South Korean businessman finds more freedom in Vietnam
Chatting with him, seeing him skillfully driving a motorbike through the streets of Hanoi or eating mom tom (shrimp paste), no one can imagine that he is a foreigner.
With a standard Hanoian accent, using youth slang in a warm, manly voice, Yoon Kyu Hee can impress any local girl with her profound knowledge of Vietnamese culture.
There’s nothing strange about the 26-year-old who spent 20 years living and studying in Vietnam.
The parent’s choice
In 1993, just after formal establishment of diplomatic relations between Vietnam and South Korea, Yoon’s father, Yoon Sang II, an energetic businessman, came to Vietnam to try to do business. He then worked on a technical project to produce battery for Tia Sang Battery Joint Stock Company under Viet Nam Chemicals Corporation in Hai Phong.
He originally intended to stay there for six months. But then he realized that the country was a fertile ground for battery development and he decided to establish LAVA Battery Ltd Company in Hanoi.
Yoon Kyu Hee then accompanied his parents to Hanoi in 1999, where he studied from kindergarten to high school. He then studied at the Vietnamese Language Faculty of Busan Foreign Languages University and earned his master’s degree at the Literature Faculty of Ha Noi National University of Education.
A few years ago, his parents moved back to South Korea, leaving him to run his mother’s auditing company.
“The Vietnamese have a good sense of humor and affection,” he told the News from Việt Nam. “I know life here very well. So I find no difficulty in living here alone.
Hee said he used to help his mother at work with translations, so he knows business management.
“My mom was a bit supportive at first, then she gradually let me control the situation myself,” Hee said. “I’m proud to say that I inherited my mother’s business with only 30 employees, nothing else.”
Hee said that in addition to learning from his mother’s experience, he has his own way of approaching and retaining customers.
Its customers now include companies from South Korea, Japan, China and Europe.
“I will surely stay in Vietnam for another 20 to 30 years because the country is among the best markets, the politics are stable and the economy is growing,” he said.
Hee said he still keeps close contact with dozens of his Vietnamese friends who share the same schools and universities.
“I think the Vietnamese have a high collective spirit,” he said. “In contrast, young South Koreans now live more for themselves than for the community.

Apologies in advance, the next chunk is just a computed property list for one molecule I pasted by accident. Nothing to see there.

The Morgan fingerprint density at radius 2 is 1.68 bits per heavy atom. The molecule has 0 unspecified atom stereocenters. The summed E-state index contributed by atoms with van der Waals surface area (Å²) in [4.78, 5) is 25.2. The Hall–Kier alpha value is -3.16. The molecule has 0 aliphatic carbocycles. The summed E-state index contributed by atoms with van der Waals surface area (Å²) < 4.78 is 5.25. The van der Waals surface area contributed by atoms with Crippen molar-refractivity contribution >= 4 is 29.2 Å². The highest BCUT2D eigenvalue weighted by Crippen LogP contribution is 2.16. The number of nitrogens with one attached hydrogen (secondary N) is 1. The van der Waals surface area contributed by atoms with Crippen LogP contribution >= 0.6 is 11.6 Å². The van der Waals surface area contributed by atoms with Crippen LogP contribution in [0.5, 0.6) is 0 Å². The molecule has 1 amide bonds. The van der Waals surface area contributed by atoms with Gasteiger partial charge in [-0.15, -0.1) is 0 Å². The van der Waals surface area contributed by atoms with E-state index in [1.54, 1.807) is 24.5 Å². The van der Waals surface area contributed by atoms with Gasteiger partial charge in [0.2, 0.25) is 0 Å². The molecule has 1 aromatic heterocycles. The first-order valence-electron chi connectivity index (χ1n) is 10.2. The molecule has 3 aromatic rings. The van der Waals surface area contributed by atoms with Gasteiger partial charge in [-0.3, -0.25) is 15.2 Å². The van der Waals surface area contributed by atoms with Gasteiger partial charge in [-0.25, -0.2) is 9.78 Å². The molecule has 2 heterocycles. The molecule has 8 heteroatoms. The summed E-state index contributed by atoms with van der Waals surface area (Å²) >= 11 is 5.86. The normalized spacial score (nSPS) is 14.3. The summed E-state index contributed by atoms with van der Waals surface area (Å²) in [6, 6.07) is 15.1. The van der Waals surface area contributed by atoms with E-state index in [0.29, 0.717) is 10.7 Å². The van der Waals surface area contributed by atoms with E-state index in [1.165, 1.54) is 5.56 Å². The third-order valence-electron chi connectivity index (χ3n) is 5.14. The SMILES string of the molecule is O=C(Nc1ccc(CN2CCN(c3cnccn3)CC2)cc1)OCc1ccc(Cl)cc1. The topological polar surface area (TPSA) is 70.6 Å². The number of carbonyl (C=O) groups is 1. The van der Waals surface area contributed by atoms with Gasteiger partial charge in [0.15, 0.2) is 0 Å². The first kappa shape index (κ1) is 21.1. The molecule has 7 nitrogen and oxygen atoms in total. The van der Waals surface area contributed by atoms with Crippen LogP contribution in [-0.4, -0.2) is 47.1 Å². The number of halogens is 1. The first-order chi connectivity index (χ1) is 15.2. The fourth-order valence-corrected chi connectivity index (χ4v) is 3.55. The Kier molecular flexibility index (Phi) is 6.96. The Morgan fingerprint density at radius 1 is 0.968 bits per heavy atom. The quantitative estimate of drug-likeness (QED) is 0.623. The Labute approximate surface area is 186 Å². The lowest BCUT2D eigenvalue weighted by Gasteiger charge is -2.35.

“Vietnamese young people are energetic,” he noted. “They care a lot about other people. They can act very strongly to achieve their goals.
Hee said his ideal girlfriend should be pretty like beauty queens or models, should be tall with long hair, someone he can share the pains and chores with at work.
Hee confessed that he dated several girls but then left.
He can choose a Vietnamese girl if she is the right person.
“The speed of life in Vietnam is slower than in my home country, but Vietnamese always know what to do. I feel happier and freer here, where people are closer to each other,” he said.
Hee is particularly fond of Vietnamese cuisine. He likes to eat bún đậu mắm tôm (vermicelli with fried tofu and shrimp paste).
“People don’t like bún đậu mắm tôm, but I can eat the dish all day and still love it,” he said. “It’s interesting how the prawn paste is added on top of the vermicelli, I think that’s what I like the most. But then when I dip fried tofu into the prawn paste, I change d review: oh no, I like fried tofu the most. »
“So when I eat chả cốm (fried ground pork with young rice), I think: I like chả cốm more! But when I bite nem (fried spring roll), I think I like spring roll the most. Usually when I eat a dish, I think I like that dish the most,” he said.
Whenever a relative or friend from South Korea visits Vietnam, Hee invites them to eat bún đậu mắm tôm. Most of them would find the smell of the paste strong and unpleasant and would not dare to eat it. They would rather use fish sauce with garlic and chilli.
But Hee likes vermicelli and fried tofu with lots of shrimp paste.
“The transition from the taste of shrimp paste to the taste of vermicelli is quite unique,” he said. “It’s a little sweet, a little salty, with the typical strong smell of shrimp and a little greasy from the oil. This is delicious. The restaurant, where I often eat the dish, gives me a big bowl of shrimp paste so I don’t have to ask for more.”
Hee said that when he returned home for military service between 2018 and 2020, and between 2020 and July 2021, when he was unable to come to Vietnam due to the pandemic, he missed a lot. of food.
“Sometimes I missed bún đậu mắm tôm but there is no place offering such a magical dish,” he recalls.
The South Korean businessman suggested that Vietnam can attract more tourists by implementing a more concrete plan for entertainment areas, tourist spots, culinary arts and promoting luxury tourism products such as than golf tours, which will be a “gold mine” for businessmen to stay longer. time.
“South Korea is Vietnam’s biggest tourism market, and it’s also the biggest golf tourism market,” he noted. “I believe more South Koreans will come. If someone says they can’t find a place to invest in Vietnam, they must be wrong. They just haven’t found the right place.
Source: Vietnam News